Thursday 29 November 2018

A Private View: Chapter by Chapter: 7, 8, 9

  • By the time she wrote A Private View Anita Brookner was well established and in mid-career. The novel shows great ease and confidence. Its long passages of introspection are masterly. In chapter 7 we get a metafictional line she probably wouldn't have risked in an earlier novel: 'It was like a detective story, or a novel by Henry James'. Indeed.
  • Bland's walk into the suburbs of Fulham is precisely recorded, and the interested reader can now follow his journey on Google Earth.
  • The stakes are high for George Bland - but not as high as they are for later Brookner oldsters: in The Next Big Thing, Strangers and 'At the Hairdresser's'. They're in real jeopardy, and so (perhaps) was their creator.
  • Bland's vision of a rakish life with Katy in foreign locales 'might have been the supreme emotional adventure'. Supreme emotional adventure: this is a favourite phrase. See an earlier post here.
  • 'The beauty of the plan was that each would think he had the best of the bargain': there's something wonderfully antique about this sentence, something you probably wouldn't read very often now, or indeed then. It's the use of 'he' to refer to 'each'. Here 'each' means George and Katy, male and female. What would another writer write? 'They'? 'She'?
  • How much time passes? A Private View is surely the most condensed of Brookners, but so involved and 'exhausting' are George Bland's thoughts that the reader loses all track of the days. How much time separates the opening in Nice from, say, the scenes in chapters 7, 8 and 9, more than halfway through the book? Two or three? But no, chapter 1 takes place in November and chapter 9 on 18 December. I could of course go back and trace the time-scheme, but I actually haven't the time - and in any case I reckon it's completely off-kilter. This isn't the only Brookner novels where time is confused and confusing.
  • But the dates given in chapter 9 are very specific to December 1992.
  • I note Brookner's use of the phrase 'undue influence', which would be called into service again as the title of her 1999 novel.
Cranach, Das Ungleiche Paar,
Akademiegalerie, Vienna

Tuesday 27 November 2018

A Private View: Chapter by Chapter: 5, 6

  • Chapter lengths: Brookner lived by her routines, and in most of her novels (though not the last ones) her chapters are noticeably even in length. A Private View is like this but (along with the previous one, A Family Romance) unlike too, in that its chapters are about double the normal Brookner length (twenty rather than ten pages). It suits A Private View in particular, which focuses on a short period of time in the protagonist's life. Chapter 5, for example, covers a single day. But why impose on oneself a chapter-length format anyhow? Such structure was necessary for the likes of Trollope, who was writing for serial publication, but not in the late twentieth century. I guess Brookner was one of those artists whom restriction rather than freedom made creative.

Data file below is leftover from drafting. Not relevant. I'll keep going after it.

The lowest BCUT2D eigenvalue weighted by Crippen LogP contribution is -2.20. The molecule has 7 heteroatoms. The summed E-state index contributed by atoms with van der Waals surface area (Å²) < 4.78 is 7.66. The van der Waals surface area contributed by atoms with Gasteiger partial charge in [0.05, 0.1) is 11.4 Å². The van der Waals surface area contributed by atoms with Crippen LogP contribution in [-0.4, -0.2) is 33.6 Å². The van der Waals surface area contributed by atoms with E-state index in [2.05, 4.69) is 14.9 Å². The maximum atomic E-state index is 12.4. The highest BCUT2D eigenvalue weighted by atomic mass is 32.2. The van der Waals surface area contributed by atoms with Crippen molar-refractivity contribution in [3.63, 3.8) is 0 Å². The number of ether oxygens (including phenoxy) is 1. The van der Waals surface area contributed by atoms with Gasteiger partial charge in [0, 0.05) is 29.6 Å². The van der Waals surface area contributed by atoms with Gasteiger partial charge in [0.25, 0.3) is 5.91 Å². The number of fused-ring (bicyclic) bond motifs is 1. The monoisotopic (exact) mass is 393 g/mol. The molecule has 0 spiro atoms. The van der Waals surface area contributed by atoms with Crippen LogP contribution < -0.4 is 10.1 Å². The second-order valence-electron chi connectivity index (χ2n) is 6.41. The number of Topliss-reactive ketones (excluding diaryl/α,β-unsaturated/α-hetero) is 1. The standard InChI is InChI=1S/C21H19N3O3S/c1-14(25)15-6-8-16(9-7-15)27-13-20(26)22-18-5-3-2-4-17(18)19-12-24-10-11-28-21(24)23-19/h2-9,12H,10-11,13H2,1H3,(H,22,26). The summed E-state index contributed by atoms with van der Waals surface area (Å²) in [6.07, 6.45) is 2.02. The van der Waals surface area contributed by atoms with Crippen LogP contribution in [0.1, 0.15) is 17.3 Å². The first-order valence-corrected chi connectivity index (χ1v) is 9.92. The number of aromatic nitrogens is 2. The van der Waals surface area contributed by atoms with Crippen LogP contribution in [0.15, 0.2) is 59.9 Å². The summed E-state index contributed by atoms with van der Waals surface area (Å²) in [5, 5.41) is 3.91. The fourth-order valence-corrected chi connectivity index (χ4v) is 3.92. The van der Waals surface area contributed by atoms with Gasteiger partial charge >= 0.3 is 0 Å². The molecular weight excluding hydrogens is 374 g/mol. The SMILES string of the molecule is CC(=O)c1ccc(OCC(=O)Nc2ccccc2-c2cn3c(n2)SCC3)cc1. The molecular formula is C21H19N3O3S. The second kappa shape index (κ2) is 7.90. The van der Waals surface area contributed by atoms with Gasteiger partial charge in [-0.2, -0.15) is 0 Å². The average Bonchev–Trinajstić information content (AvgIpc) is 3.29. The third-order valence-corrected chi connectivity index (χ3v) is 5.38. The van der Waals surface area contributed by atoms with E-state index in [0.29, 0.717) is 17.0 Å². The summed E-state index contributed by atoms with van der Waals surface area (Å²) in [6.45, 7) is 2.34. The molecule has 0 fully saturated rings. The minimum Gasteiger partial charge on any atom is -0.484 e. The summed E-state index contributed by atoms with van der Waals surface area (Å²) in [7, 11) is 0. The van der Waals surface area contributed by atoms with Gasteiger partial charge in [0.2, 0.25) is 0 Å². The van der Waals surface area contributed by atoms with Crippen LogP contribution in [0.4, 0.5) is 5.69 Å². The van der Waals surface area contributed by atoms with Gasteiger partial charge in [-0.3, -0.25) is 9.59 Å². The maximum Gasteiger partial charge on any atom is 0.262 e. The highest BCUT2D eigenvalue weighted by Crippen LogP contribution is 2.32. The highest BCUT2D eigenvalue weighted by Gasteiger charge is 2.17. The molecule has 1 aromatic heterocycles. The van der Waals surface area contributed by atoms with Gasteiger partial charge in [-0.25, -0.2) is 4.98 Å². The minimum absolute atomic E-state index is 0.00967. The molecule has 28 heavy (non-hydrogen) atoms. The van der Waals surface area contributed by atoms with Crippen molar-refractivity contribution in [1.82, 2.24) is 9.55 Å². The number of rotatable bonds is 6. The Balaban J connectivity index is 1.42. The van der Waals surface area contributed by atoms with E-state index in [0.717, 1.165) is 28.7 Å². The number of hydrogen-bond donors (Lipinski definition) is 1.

• Sickert. For more on the Royal Academy's 1992 Sickert exhibition, click on the label below. (I find Bland pays a second, weekday visit to the exhibition, but on a Monday not a Tuesday, so, again, he failed to cross paths with Jim Lees-Milne.)
  • Brookner skewers with a passion Katy's 'airy Californian make-believe' of encounter groups and self-affirmation. In this way she places herself in a determinedly English tradition. Kingsley Amis does something similar in Jake's Thing.
  • There's a nod to Stefan Zweig in chapter 6, in the line about being 'beware of pity'. Zweig had a vogue in the early twenty-first century, but Brookner was there already.
  • Bland's upholstery - pink and green stripes - is rather jollier than Brookner's grey and white stripes, visible on the National Portrait Gallery website (here) in a photo of the time.

Sunday 25 November 2018

A Private View: Chapter by Chapter: 3, 4

  • For so apparently metropolitan a writer suburbia exerts a curious lure. Lewis Percy was Brookner's explicitly 'suburban novel'. In other works - Visitors - the areas beyond the centre are foci for nostalgia and a sense of lost authenticity. In A Private View, Bland's London home, by comparison with his dreams of the past, seems 'flimsy, meretricious, unconvincing'.
  • The encounters with Katy Gibb in her differing guises - hippy, waif, courtesan - crackle with energy. Brookner hates her but is fascinated. The private view is under way.
  • Reading Brookner is an education in looking. Some might say she interprets too much from characters' outward appearances. But one would counter-argue that Brookner the art critic is at work - looking, looking, looking, and missing nothing. As a child, she said, she was very good at looking.